Hypothermia in the trauma casualty and the latest TCCC guidance
Why is Hypothermia in trauma patients dangerous?
Hypothermia is widely recognised, alongside acidosis and coagulopathy, as a component of ‘the lethal triad’ that results in poor outcomes for trauma patients. Current literature suggests hypothermia exacerbates the derangement of clotting pathways. This is especially significant in the context of trauma, where 40% of all deaths directly result from haemorrhage. Traditionally, trauma management focuses on the treatment of acute haemorrhages, such as haemostasis through mechanical compression or antifibrinolytic drugs, i.e Tranexamic Acid. However, a heightened understanding of the lethal triad promotes the need to clinically address additional factors that result in trauma mortality to significantly improve patient outcomes. Previous research has shown increased survival rates for trauma patients, in whom preventative measures were taken prior to the initiation of the downwards spiral of coagulopathy and haemorrhage triggered by the lethal triad.
The Tactical Combat Casualty Care guidelines are an important set of guidelines that are widely adopted by organisations throughout the world that could be faced with combat type casualties. TCCC have revised their guidance on the management of hypothermia at the tactical field care and evacuation care phases of treatment. Interestingly, hypothermia is the third most frequent life-saving intervention in battlefield casualties after vascular access and haemorrhage control. This only goes to highlight the importance of how we address this potentially lethal condition in the trauma casualty.
“In both military and civilian trauma, it has been reported that 100% mortality occurred when core temperature is less than 32°C”.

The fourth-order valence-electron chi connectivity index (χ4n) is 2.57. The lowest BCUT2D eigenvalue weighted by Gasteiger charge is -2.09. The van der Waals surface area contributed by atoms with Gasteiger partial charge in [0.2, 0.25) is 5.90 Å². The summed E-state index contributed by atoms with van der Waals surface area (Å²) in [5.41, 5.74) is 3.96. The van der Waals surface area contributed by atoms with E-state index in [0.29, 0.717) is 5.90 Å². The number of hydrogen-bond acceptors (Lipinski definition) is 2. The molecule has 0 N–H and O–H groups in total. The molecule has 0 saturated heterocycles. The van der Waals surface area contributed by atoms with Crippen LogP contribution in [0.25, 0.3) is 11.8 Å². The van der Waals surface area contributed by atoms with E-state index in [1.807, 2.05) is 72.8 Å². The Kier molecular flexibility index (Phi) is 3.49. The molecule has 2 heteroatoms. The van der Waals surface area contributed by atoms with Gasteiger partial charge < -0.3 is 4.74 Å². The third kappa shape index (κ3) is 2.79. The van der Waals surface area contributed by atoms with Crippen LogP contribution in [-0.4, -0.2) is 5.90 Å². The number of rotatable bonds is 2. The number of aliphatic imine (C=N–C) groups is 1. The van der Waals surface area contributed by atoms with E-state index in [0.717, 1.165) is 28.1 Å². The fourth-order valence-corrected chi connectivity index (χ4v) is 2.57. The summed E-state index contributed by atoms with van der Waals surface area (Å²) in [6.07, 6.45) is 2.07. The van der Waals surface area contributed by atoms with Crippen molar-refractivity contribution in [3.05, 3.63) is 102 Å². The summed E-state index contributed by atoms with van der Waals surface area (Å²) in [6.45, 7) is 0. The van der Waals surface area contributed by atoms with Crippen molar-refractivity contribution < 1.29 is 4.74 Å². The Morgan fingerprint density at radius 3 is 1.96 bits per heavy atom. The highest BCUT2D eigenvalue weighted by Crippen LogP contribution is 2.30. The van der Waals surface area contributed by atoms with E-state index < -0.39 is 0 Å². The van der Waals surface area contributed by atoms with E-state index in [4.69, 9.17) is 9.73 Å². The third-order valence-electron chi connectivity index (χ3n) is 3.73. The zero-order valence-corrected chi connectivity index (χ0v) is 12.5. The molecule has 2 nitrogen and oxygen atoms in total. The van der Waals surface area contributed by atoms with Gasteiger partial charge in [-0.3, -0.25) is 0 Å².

B.L Bennett, G Giesbrecht K Zafren et al. Management of Hypothermia in Tactical Combat Casualty Care. Journal of Special Operations Medicine, September 2020, Volume 20, Edition 3. 21- 25.
Hypothermia prevention guidelines at tactical field care & evacuation care
- Take early and aggressive steps to prevent additional body heat loss and add external heat, where possible, for trauma and severely burned casualties.
- Minimise casualty’s exposure to cold ground, wind, and air temperatures. Place insulation material between the casualty and any cold surface as soon as possible. Keep protective gear on or with the casualty, if feasible.
- Replace wet clothing with dry clothing, if possible, and protect from additional heat loss.
- Place an active heating blanket on the casualty’s anterior torso and under the arms in the axilla (to prevent burns, do not place any active heating source directly on the skin or wrap around the torso).
- Enclose the casualty in the exterior impermeable enclosure bag.
- As soon as possible, upgrade a hypothermia enclosure system to a well-insulated enclosure system using a hooded sleeping bag, or other readily available insulation, inside the enclosure bag/external vapour-barrier shell.
- Place inside an insulated hypothermia enclosure system with external active heating for the transition from the non-insulated hypothermia enclosure systems; seek to improve on existing enclosure systems, where possible.
- Use a battery-powered warming device to deliver IV resuscitation fluids, in accordance with current TCCC guidelines, at a flow rate up to 150mL/min with a 38°C (100°F) output temperature.
- Protect the casualty from exposure to wind and precipitation on any evacuation platform.
How the Xtract™SR Heatsaver can support TCCC guidelines
We challenged ourselves to produce a pragmatic research-led solution that was small and lightweight. Extensive prototype testing in cold rooms, supervised and directed by subject matter experts, provided a robust platform to form our evidence.
We created the Xtract™SR Heatsaver. It is a major advancement in improving overall patient care in complex environments and the management of hypothermia. This unique product tackles all the causes of heat loss in the seriously injured casualty within an acceptable size and weight bracket.
The patent-pending design includes sculpted insulation panels that maximise thermal efficiency around the body's core allowing us to produce a product of minimal size and weight without compromising efficiency.
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